Executive produced by showrunner Melissa Rosenberg and Marvel’s Head of Television Jeph Loeb, Marvel’s Jessica Jones (available to stream at Netflix) is back for a third season, as Jessica Jones (Krysten Ritter) crosses paths with a highly intelligent and very deadly killer. At the same time, Jessica has cut the newly powered Trish (Rachael Taylor) out of her life, as she struggles to live up to her mother’s expectations for being a hero, but in order to survive the madman who wants to put an end to the superpowered, the two must find a way to repair their fractured friendship and work together.
At the Los Angeles press day for the show’s final season, Collider got the opportunity to sit down and chat 1-on-1 with Krysten Ritter about when they learned this would be the show’s last season, whether this feels like a satisfying conclusion, having Jessica Jones look toward her future, dealing with a human villain, what she learned from her experience of getting to direct an episode this season, exploring the character dynamics, and her collaborative relationship with Melissa Rosenberg.
Collider: You’ve spent two seasons digging into Jessica Jones’ past. What was it like to actually have her looking forward to the future, and trying to figure out what that means?
KRYSTEN RITTER: It’s exciting to have so much character growth in the writing. So often, in shows, the characters don’t get to have this much character growth. This felt like the next natural step for her and her heroism. But also, my favorite thing about our show and the writing is that it’s deeply personal for Jessica. In Season 1, she was dealing with her past and facing the traumatic things she went through at the hands of Kilgrave. In Season 2, she was dealing with the horrible loss of her family and that PTSD. And now, in Season 3, she’s dealing with her friendship. Keeping it really personal to Jessica was always the most exciting and important thing.
How different did it feel to deal with a villain that’s very creepy, but also very human?
RITTER: He’s a very creepy, very bad guy. Had Jessica had not been through what she had been through, in Season 1 and 2, she may have not inserted herself into that situation. But now, here she is, off the heals of her mother telling her that a hero is someone who gives a shit and does something about it, so she’s applying herself, in a new way, and sacrificing the personal for the greater good. I think that’s really cool.
At what point, along the way, did you learn that this would be the final season and the end of her story?
RITTER: Well, I thought this would be the final season, before we started Season 3, because (showrunner) Mel [Rosenberg] would be moving on, and the show was so me and Mel. We are of the same the brain. So, going in knowing that was a gift because you can really craft it. We got to really make sure that we were closing out her storyline and completing her journey, in a way that felt very Jessica. I feel really fortunate to have this opportunity and to be able to tell this story. It’s three seasons, but it’s so much story because of the writing. It’s a psychological character study. We’ve covered a lot of ground.
Obviously, you can’t control fan reactions, but does it feel like a satisfying conclusion to you?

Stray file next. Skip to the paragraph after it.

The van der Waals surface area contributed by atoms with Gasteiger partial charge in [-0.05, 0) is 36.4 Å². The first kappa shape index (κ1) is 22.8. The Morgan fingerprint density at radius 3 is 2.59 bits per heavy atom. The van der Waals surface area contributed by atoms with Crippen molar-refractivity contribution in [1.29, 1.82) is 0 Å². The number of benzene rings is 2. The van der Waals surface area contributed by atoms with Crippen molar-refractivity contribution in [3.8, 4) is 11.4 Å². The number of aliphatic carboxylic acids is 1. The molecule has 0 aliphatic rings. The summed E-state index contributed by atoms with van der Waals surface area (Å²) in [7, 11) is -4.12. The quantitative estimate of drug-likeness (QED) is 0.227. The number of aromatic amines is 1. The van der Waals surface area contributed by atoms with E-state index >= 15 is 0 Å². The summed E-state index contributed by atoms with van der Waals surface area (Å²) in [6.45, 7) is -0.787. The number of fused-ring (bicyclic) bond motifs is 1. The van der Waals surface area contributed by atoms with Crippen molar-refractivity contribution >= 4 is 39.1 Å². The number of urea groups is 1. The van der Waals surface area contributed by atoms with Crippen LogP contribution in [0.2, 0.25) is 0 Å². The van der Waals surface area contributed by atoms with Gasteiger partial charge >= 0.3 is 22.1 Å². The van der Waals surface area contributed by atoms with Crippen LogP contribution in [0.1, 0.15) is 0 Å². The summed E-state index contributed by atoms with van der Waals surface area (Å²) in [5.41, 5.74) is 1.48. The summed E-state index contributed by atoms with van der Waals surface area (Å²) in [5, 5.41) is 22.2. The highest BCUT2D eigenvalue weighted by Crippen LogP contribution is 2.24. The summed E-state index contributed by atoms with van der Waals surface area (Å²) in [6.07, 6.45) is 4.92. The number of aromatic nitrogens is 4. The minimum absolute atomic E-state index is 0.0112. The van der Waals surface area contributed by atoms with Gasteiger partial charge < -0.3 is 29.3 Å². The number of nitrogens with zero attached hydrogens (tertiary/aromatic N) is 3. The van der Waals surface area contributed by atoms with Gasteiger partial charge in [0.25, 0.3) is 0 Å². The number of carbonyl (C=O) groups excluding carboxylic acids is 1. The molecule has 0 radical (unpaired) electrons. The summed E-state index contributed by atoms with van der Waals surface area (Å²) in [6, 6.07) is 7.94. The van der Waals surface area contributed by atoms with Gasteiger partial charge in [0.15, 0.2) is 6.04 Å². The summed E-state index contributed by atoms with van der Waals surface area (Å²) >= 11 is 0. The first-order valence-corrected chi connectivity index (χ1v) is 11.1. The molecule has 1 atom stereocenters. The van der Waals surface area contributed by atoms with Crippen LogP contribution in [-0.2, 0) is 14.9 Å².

RITTER: I think so. That was the most important thing. I’ve spent so much time rooting for her, and it’s really about threading that needle of making it feel like Jessica, keeping it ambiguous, and not wrapping things up in a bow, but leaving her in a place where there’s a little bit of hope and where you have an idea of where she’s gonna go the next day. Crafting that with Mel, over a couple of months, was really important to both of us.
You don’t get to play any character forever, so you always have to say goodbye to the characters that you play. When you’re as passionate as you are about Jessica Jones, is she someone that feels harder to say goodbye to?
RITTER: I’m a really hardcore person, and I’m really passionate about whatever I’m doing and my work. Of course, I love Jessica so much. I love the show. I love spending every minute trying to make it as cool as I possibly can. Part of that was the directing of this season, as well. But I’m an actress and artist, too. We have a vagabond lifestyle. I love variety. So, it’s a little bit of both. I love Jessica so much, but I also like to do other things, as well. I feel like I have been so blessed.
And it seems like a really great episode that you got to direct because it does have a shift in its focus. Did you have any idea that you’d be directing that specific episode, or was that the plan?
RITTER: It’s hard, when you’re in every scene. I kept asking to direct, and it was about finding that right place where it would make sense, given that I’m in all of the scenes. So, this worked out. Also, creatively, I feel like that’s the episode to get because it is a bit of a departure. I was able to make stylistics choices that were new, as opposed to sticking to the established style, and create new languages with the camera, specifically for the Trish character and her origin story of how she gets her powers. It’s her superhero origin story. So, I feel like I hit the jackpot on the creative on that and what I was able to do, in terms of creating a new style and really putting my stamp on it.
What were you most nervous about, when it came to directing, and what did you realize were your strengths?
RITTER: I always find that, with anything in life, the more prepared you are, the more confident you’re going to be. Even in school, if you study your ass off for a test, you’re probably not gonna break out in hives and flunk. So, my style has always been to prepare like crazy, and then I can show up and be confident and know what I’m talking about. I got my script early, and I started working on it like crazy. I must have gone through it a million times. My script, and I still have it, is covered. There is no white left on the pages with my notes. I have post-its on top of post-its of things to remind myself of, for the day. It was really just about prep work. Then, I had my cast and my crew, who I have known for almost five years, behind me, supporting me.
Was there anything that surprised you, or anything that you feel like you learned, that you definitely you can take to the next thing that you might direct?